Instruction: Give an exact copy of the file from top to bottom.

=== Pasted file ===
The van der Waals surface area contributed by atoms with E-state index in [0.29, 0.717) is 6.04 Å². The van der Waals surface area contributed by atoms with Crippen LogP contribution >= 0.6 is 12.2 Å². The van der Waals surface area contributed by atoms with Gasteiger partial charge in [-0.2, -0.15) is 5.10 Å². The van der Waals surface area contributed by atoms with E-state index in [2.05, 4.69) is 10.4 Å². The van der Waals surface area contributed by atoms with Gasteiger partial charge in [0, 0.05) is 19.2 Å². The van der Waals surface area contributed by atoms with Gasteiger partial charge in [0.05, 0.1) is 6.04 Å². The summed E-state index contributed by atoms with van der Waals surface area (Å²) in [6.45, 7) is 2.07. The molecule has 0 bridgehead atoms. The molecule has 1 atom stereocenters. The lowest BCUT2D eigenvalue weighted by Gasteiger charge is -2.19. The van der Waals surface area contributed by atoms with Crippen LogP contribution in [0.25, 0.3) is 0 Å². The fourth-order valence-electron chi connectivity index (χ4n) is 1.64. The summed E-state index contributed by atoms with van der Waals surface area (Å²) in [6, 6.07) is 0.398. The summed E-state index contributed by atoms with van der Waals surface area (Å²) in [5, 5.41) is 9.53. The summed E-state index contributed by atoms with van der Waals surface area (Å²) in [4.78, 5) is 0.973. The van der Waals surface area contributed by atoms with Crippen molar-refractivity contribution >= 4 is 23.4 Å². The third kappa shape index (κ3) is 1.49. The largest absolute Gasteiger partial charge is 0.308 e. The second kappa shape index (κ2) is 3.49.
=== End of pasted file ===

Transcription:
The van der Waals surface area contributed by atoms with E-state index in [0.29, 0.717) is 6.04 Å². The van der Waals surface area contributed by atoms with Crippen LogP contribution >= 0.6 is 12.2 Å². The van der Waals surface area contributed by atoms with Gasteiger partial charge in [-0.2, -0.15) is 5.10 Å². The van der Waals surface area contributed by atoms with E-state index in [2.05, 4.69) is 10.4 Å². The van der Waals surface area contributed by atoms with Gasteiger partial charge in [0, 0.05) is 19.2 Å². The van der Waals surface area contributed by atoms with Gasteiger partial charge in [0.05, 0.1) is 6.04 Å². The summed E-state index contributed by atoms with van der Waals surface area (Å²) in [6.45, 7) is 2.07. The molecule has 0 bridgehead atoms. The molecule has 1 atom stereocenters. The lowest BCUT2D eigenvalue weighted by Gasteiger charge is -2.19. The van der Waals surface area contributed by atoms with Crippen LogP contribution in [0.25, 0.3) is 0 Å². The fourth-order valence-electron chi connectivity index (χ4n) is 1.64. The summed E-state index contributed by atoms with van der Waals surface area (Å²) in [6, 6.07) is 0.398. The summed E-state index contributed by atoms with van der Waals surface area (Å²) in [5, 5.41) is 9.53. The summed E-state index contributed by atoms with van der Waals surface area (Å²) in [4.78, 5) is 0.973. The van der Waals surface area contributed by atoms with Crippen molar-refractivity contribution >= 4 is 23.4 Å². The third kappa shape index (κ3) is 1.49. The largest absolute Gasteiger partial charge is 0.308 e. The second kappa shape index (κ2) is 3.49.